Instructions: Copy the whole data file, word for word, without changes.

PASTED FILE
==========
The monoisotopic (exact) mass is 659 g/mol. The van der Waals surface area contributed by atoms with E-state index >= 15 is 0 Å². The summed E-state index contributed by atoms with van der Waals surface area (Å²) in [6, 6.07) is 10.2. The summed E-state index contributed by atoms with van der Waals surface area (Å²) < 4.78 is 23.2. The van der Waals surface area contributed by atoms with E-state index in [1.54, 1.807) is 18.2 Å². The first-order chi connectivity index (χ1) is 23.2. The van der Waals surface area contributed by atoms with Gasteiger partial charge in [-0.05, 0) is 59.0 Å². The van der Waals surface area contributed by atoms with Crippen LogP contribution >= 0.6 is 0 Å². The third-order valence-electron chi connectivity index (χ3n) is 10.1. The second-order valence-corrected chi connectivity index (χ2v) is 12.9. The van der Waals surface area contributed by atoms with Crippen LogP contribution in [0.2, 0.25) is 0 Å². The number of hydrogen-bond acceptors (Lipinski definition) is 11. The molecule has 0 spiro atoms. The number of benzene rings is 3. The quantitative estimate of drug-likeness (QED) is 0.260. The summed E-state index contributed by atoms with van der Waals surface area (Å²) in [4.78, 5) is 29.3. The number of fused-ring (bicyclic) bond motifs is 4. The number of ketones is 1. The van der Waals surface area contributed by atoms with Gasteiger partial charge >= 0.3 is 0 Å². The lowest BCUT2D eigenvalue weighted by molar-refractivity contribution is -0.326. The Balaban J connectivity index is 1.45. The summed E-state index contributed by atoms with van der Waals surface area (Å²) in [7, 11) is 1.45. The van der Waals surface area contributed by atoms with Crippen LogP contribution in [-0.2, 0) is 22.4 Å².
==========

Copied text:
The monoisotopic (exact) mass is 659 g/mol. The van der Waals surface area contributed by atoms with E-state index >= 15 is 0 Å². The summed E-state index contributed by atoms with van der Waals surface area (Å²) in [6, 6.07) is 10.2. The summed E-state index contributed by atoms with van der Waals surface area (Å²) < 4.78 is 23.2. The van der Waals surface area contributed by atoms with E-state index in [1.54, 1.807) is 18.2 Å². The first-order chi connectivity index (χ1) is 23.2. The van der Waals surface area contributed by atoms with Gasteiger partial charge in [-0.05, 0) is 59.0 Å². The van der Waals surface area contributed by atoms with Crippen LogP contribution >= 0.6 is 0 Å². The third-order valence-electron chi connectivity index (χ3n) is 10.1. The second-order valence-corrected chi connectivity index (χ2v) is 12.9. The van der Waals surface area contributed by atoms with Crippen LogP contribution in [0.2, 0.25) is 0 Å². The number of hydrogen-bond acceptors (Lipinski definition) is 11. The molecule has 0 spiro atoms. The number of benzene rings is 3. The quantitative estimate of drug-likeness (QED) is 0.260. The summed E-state index contributed by atoms with van der Waals surface area (Å²) in [4.78, 5) is 29.3. The number of fused-ring (bicyclic) bond motifs is 4. The number of ketones is 1. The van der Waals surface area contributed by atoms with Gasteiger partial charge >= 0.3 is 0 Å². The lowest BCUT2D eigenvalue weighted by molar-refractivity contribution is -0.326. The Balaban J connectivity index is 1.45. The summed E-state index contributed by atoms with van der Waals surface area (Å²) in [7, 11) is 1.45. The van der Waals surface area contributed by atoms with Crippen LogP contribution in [-0.2, 0) is 22.4 Å².